Oliver Letwin appoints himself complainers' champion

Oliver Letwin Oliver Letwin claims to be the first minister in decades to attempt such a move

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Complaints from members of the public should help make Britain's public services better, says Oliver Letwin.

Instead of viewing them as a "danger," complaints should be seen as a vital "mine" of information, the Cabinet Office minister told MPs.

David Cameron's policy chief is launching two separate reviews into the way complaints are handled.

"I am trying to engineer a fundamental culture change," he told the public administration committee.

Mr Letwin says he was spurred into action by the committee's inquiry, when no other minister was interested in the subject, and plans to start work on the initiative in the New Year after the MPs have published their report.

He plans to speak to other governments around the world - but also to learn lessons from the private sector, where he says complaints are seen as potentially useful feedback.

His first review will look at how to make it easier for the public to make a complaint about services, and whether the current "maze" of different ombudsmen should be scrapped in favour of a single service with one website.

'Difficult'

He told the MPs he had been studying the resolver website, which helps guide people with complaints about private companies and public services, for ideas.

Start Quote

We struggled to find a minister in the government who would take responsibility for complaint handling across government and you have gamely stepped up to the crease”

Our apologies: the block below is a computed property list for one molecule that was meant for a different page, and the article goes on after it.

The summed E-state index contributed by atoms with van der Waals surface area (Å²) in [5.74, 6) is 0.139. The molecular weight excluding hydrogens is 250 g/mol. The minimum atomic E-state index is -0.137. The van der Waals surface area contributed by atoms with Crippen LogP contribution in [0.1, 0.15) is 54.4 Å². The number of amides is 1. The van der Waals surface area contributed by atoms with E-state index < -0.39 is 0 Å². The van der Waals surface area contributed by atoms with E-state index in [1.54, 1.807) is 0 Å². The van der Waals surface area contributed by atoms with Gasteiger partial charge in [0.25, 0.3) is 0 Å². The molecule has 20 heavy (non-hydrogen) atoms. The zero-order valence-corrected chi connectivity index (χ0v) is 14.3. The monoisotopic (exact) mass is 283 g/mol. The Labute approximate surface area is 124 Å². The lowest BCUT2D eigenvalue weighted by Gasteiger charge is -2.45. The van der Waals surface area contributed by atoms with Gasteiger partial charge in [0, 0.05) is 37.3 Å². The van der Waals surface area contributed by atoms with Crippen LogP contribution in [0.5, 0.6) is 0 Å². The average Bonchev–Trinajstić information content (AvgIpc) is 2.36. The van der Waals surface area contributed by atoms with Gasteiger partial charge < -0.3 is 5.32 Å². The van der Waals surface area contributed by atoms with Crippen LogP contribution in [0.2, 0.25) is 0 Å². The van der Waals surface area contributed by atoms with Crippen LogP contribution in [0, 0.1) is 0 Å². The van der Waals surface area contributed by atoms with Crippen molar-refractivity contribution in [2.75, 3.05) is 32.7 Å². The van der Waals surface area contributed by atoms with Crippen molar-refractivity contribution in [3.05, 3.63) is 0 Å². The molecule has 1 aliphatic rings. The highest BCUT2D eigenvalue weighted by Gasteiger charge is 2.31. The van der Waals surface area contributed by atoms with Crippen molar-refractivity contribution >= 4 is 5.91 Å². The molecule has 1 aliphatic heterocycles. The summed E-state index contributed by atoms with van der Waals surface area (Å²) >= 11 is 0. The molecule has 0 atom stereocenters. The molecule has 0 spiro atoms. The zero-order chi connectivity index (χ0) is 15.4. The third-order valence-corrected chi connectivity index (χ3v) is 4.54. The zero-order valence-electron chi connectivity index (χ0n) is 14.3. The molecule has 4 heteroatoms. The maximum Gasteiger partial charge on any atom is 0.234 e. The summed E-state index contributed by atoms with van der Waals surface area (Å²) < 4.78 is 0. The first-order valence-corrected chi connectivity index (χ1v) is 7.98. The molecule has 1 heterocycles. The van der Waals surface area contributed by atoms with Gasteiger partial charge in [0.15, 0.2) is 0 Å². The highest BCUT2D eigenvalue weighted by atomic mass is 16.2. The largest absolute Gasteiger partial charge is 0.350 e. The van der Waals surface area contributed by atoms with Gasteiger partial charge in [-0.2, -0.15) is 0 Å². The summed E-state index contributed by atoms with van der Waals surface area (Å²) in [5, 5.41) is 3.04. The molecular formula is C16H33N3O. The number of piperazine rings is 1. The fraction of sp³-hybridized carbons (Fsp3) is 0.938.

End Quote Bernard Jenkin Chairman, public administration committee

His second review will look at how complaints are treated by civil servants, government departments, MPs and the NHS.

"There hasn't really been, over a number of decades, any real attention, paid to how we use complaints to improve service delivery," he told MPs

Instead of being dealt with on a case-by-case basis, complaints should be looked at in the round and lessons learned from them, he suggested.

He vowed to create, for "the first time in history," a system in which complaints are treated as "a huge potential mine of information on service delivery", adding: "I am intending to drive that forward myself."

He said it was more than a question of changing management systems, or launching new training courses, but of transforming an entire culture, something that had not been attempted before and would be "very difficult", but not impossible, to do.

Committee chairman, Tory MP Bernard Jenkin, praised Mr Letwin for agreeing to address the issue.

'More responsive'

"We struggled to find a minister in the government who would take responsibility for complaint handling across government and you have gamely stepped up to the crease," said Mr Jenkin.

But the minister came in for some criticism from Labour members of the committee, who warned a new system might diminish the role of MPs, who often helped vulnerable people with poor English navigate their way through the complaints system.

Mr Letwin assured them that MPs would still have a role to play, although having a "system which was more responsive and easier to access" would mean fewer people would come to MPs with their grievances.

He also confessed that, as an MP in a marginal constituency, he had always taken constituents who come to him with problems seriously in case they complained to the local newspaper about him, adding that this was "very good for democracy".

Earlier this year, the outgoing head of the NHS in England, Sir David Nicholson, gave the committee an insight into the scale of Mr Letwin's task, when he admitted there was a deep-rooted culture of "denial" and "defensiveness" when it came to handling complaints from patients.

Sir David was in charge of the regional health authority responsible for Mid Staffordshire hospital for a short period while patients were being mistreated.

He said he regretted not listening to patients in that role - but efforts were now under way across the health service to change that culture.

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